AT&T: AT&T has a history of being ahead of the game when it comes to diversity and inclusion. They have partnered with several LGBTQ+ organizations, such as The Trevor Project, GLAAD, and the Human Rights Campaign. They also have an employee resource group for LGBTQ+ folks called LEAGUE. AT&T has offered transgender health benefits since 2006. 


Arnold & Porter: Arnold & Porter actively recruits LGBT+ employees, has been recognized by the Human Rights Campaign and the National LGBT+ Bar and has a Pride affinity group for training and career advancement. 

Baker McKenzie: The law firm is one of 14 companies to be named one of the Stonewall’s Top Global Employers. They have a zero-tolerance discrimination policy, offer pro bono work for LGBTQ+, and have sensitivity training for employees. They are one of the most proactive transgender-friendly employers. 


Charles Schwab: Charles Schwab has received a 100% rating on the Human Rights Campaign Corporate Equality Index since 2004. They have a strong understanding of diversity in the workplace, and many employees note that their culture is exceptionally inclusive. 

Mastercard: Mastercard time and time again has set an exemplary standard of transgender acceptance for their customers, such as their TrueName initiative, which allows transgender people to have a payment card with their name whether or not they have legally changed it. This attitude exists in company culture as well, and their employee benefits for LGBTQ+ people are some of the most comprehensive out there. These benefits include transgender surgery coverage, gender equality initiatives, and an overall intersectional understanding of inclusion

Retail/Food Service 

Gap Inc.: The Gap empire includes Old Navy, Gap, Banana Republic, Athleta, and Intermix. They have received a perfect score on the Human Rights Campaign’s Corporate Equality Index for 15 years. They have an internal LGBTQ+ networking group called GEAR. Gap Inc. is also the first and only global apparel retail company to sign the UN Human Rights LGBTI Corporate Standards of Conduct for Business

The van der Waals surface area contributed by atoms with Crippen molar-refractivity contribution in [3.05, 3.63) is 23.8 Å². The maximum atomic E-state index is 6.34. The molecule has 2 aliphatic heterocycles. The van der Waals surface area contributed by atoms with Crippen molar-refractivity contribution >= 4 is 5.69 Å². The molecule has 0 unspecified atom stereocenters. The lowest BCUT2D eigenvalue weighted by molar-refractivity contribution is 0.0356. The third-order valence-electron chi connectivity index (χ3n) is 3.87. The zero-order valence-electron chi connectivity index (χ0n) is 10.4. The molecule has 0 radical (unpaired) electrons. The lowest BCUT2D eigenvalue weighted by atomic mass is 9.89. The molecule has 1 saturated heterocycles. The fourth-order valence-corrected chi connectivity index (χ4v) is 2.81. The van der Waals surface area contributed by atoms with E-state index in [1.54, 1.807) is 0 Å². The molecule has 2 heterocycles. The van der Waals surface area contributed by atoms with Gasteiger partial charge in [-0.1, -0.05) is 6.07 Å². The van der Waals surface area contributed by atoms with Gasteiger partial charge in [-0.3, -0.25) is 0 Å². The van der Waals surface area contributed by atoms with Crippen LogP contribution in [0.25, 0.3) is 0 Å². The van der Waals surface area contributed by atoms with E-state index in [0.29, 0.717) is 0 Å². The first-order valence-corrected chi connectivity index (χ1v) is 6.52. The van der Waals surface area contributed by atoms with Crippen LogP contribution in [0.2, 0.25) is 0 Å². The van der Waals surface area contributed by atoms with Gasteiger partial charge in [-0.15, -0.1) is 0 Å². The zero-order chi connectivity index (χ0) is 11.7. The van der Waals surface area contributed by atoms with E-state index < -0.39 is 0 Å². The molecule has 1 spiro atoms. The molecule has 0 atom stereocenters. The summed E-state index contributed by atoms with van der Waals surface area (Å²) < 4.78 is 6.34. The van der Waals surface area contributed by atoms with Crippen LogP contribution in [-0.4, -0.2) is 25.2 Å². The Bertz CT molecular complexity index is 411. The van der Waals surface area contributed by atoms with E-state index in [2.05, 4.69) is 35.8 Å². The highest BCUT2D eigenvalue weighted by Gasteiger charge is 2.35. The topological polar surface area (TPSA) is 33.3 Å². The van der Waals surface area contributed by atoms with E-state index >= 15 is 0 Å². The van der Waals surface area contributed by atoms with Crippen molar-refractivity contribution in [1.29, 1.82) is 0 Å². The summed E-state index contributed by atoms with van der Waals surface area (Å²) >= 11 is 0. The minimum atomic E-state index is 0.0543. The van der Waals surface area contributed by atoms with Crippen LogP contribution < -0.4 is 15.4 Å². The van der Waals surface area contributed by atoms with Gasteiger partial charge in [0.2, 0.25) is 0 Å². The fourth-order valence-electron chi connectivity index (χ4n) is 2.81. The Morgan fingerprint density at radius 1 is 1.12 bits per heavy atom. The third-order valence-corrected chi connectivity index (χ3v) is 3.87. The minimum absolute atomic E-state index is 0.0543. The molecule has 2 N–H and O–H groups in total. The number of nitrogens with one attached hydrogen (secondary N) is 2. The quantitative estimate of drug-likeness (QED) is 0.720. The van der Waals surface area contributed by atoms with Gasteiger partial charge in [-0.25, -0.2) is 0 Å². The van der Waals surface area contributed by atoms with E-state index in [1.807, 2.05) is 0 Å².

Starbucks: Starbucks is well-known as a particularly trans-friendly workplace. They offer a benefits package with extensive coverage for trans employees. Benefits include gender reassignment surgery and lifetime coverage for services such as voice therapy and facial feminization, which are often categorized as “cosmetic,” and therefore not usually covered. Their coverage complies with the World Professional Association for Transgender Health standards

Macy’s: Macy’s has a strong acceptance policy for customers and employees alike. They have specific diversity goals and have put their diversity values into action. Macy’s has partnered with The Trevor Project, a transgender advocacy organization, and the Human Rights Campaign. They also have an employee resource group, Pride, for LGBTQ+ employees. Macy’s full transgender policy is available here

To find more of the best places to work for LGBTQ+ folks, please refer to the Human Rights Campaign’s Corporate Equality Index here. To learn about the Human Rights Campaign’s “Who’s Hiring” Web Seminar, click here. For advice on coming out at work, please refer to this Human Rights Campaign article. For tips about finding inclusive places to work, check out this Muse article. If you need help applying for a job, figuring out where to apply, or help networking, check out the Trans Employment Program. Best of luck on the job search!  

Please note that this list was compiled based on copious amounts of research; however, workplaces may vary in their actual implementation of individual policies or company culture. For every positive policy in place, there may be a negative anecdote from an employee. Research is just that: research. It cannot fully account for the actual quotidian experiences of trans employees. 

How we helped during 2019:

HRT Assistance: 82 (avg. cost to fulfill $45)

Toiletry Boxes filled in 2019: 71 (avg. cost to ship $11)

Clothing Packages: Total Requested 200- Filled in 2019: 56 (avg. cost to ship $30/box)

Delivered Food Packages: 121 (avg. price $50/delivery)

Below is a breakdown:

MonthShirtsPantsShoesToiletriesHRTFood PackagesTotals for the month
2019 Totals8978797182121520